The measurements are consistent with all three locales having the same true temperature, and with the true temperature changing by at most 1.5° during this period. As will be seen, however, the measured temperature shows significant biases due to the precise thermometer location at each locale.

The measurement locations at my house were:

• my porch thermometer, located on the north side of a post holding up one end of the porte cochere of my house. The thermometer is set off from the post by a 1" block of wood, so there is no thermal contact with the post. The thermometer thus views deep shade for 3/4 of its field of view, consisting of the shaded post, the porte cochere and the shaded part of the front of my house. About 1/8 of its field of view is a large oak tree. The remaining 1/8 is mostly of shaded concrete and the garage of the house, with less than 1/16 of the field of view being concrete heated by direct sun.

• the deep shade of the porte cochere, which is much less influenced by heated concrete; and

• my side yard thermometer, located 1' from the west wall of my house, with most of the location in the deep shade from two very large trees. However, some portion of that location has direct sunlight, coming from a gap in the trees.

The measurement locations at Gaylord Moxon's house were:

• light shade under a smallish tree in his front yard; and

• his Davis Weatherstation thermometer, located on the north side of a post holding up one end of his arbor, about 1' from the roof. The arbor is made out of wood slats. A wood cover locally shields the thermometer location from direct sun.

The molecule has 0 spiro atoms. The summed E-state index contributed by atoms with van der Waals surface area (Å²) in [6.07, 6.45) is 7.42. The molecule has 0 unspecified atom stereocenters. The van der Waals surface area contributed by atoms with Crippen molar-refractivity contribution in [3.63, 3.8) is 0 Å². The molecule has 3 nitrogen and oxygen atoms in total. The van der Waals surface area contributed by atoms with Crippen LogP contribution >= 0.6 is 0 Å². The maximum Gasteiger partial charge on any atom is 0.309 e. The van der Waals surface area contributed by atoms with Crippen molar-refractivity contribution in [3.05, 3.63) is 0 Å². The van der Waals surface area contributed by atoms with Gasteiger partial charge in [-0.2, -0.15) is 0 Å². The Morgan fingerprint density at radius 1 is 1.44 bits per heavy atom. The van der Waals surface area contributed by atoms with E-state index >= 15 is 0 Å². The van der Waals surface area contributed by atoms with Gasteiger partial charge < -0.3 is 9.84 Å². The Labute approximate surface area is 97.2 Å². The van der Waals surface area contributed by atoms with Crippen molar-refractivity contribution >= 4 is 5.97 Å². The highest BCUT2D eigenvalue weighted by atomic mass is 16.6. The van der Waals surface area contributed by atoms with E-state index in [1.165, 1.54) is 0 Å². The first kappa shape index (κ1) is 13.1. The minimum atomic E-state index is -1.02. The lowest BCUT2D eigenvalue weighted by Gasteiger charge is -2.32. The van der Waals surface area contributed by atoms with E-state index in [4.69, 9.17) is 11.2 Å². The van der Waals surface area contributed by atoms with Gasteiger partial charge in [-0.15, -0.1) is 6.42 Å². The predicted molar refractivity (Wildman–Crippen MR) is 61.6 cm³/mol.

The measurement locations at the downtown Fallbrook fire station were:

• inside the official Weather Service white box; and
• in the shade of our bodies and a notebook in the sunny yard next to the white box.

The bias due to thermometer location is derived separately from my Taylor thermometer and from Mox's Oregon Scientific thermometer. My thermometer has a resolution of 0.5° at best, so differences of 1° are not significant.

I've classified the above locations into the following categories:

• deep shade: the deep shade of my porte cochere and inside the white box;

• light shade: my side yard, Mox's tree and next to the white box

• tjc: my porte cochere thermometer; and

• mox: Mox's Weatherstation thermometer.

Note the consistent offsets derived from both thermometers in the plots of the bias from both thermometers (remember that the absolute readings don't matter here, only the offset from the coolest readings):

• deep shade: Both locations essentially agree, and give the coolest readings. The two data points after 14:00 probably are significantly different. The cooler reading is from my porte cochere, which is a windier location than my side yard, where trees and the side of the house restrict the sea breeze. Thus this difference may be due to the sea breeze which was present at the time. Alternatively, the side yard measurement may have been biased a bit high since the side of the house next to the thermometer had been in the sun for perhaps an hour previously.

• light shade: All three locations show a consistent bias of +2° from my thermometer. The single comparison from Mox's thermometer gives +1°.

• tjc: The location of my porte cochere thermometer shows a clear bias of +3° from my thermometer and +6° from Mox's thermometer. (We were careful not to block the view of the heated concrete, so Mox's higher bias may result from his hand blocking more of the cooler portion of the field of view.) This is consistent with a bias of 2-4° derived from previous comparison to the older official Fallbrook temperatures.

• mox: The location of Mox's Weatherstation thermometer shows a clear bias of +4° from my thermometer and +4-6° from Mox's thermometer. This is consistent with the bias of 5-10° derived from previous comparison to the older official Fallbrook temperatures for June data.

The measurements showed clearly that only deep shade or the official weather station box produced an unbiased temperature reading. Even the ~20' diameter circular shade provided by a small tree still produced a bias of 1-2° due to the heated surfaces outside the shaded area.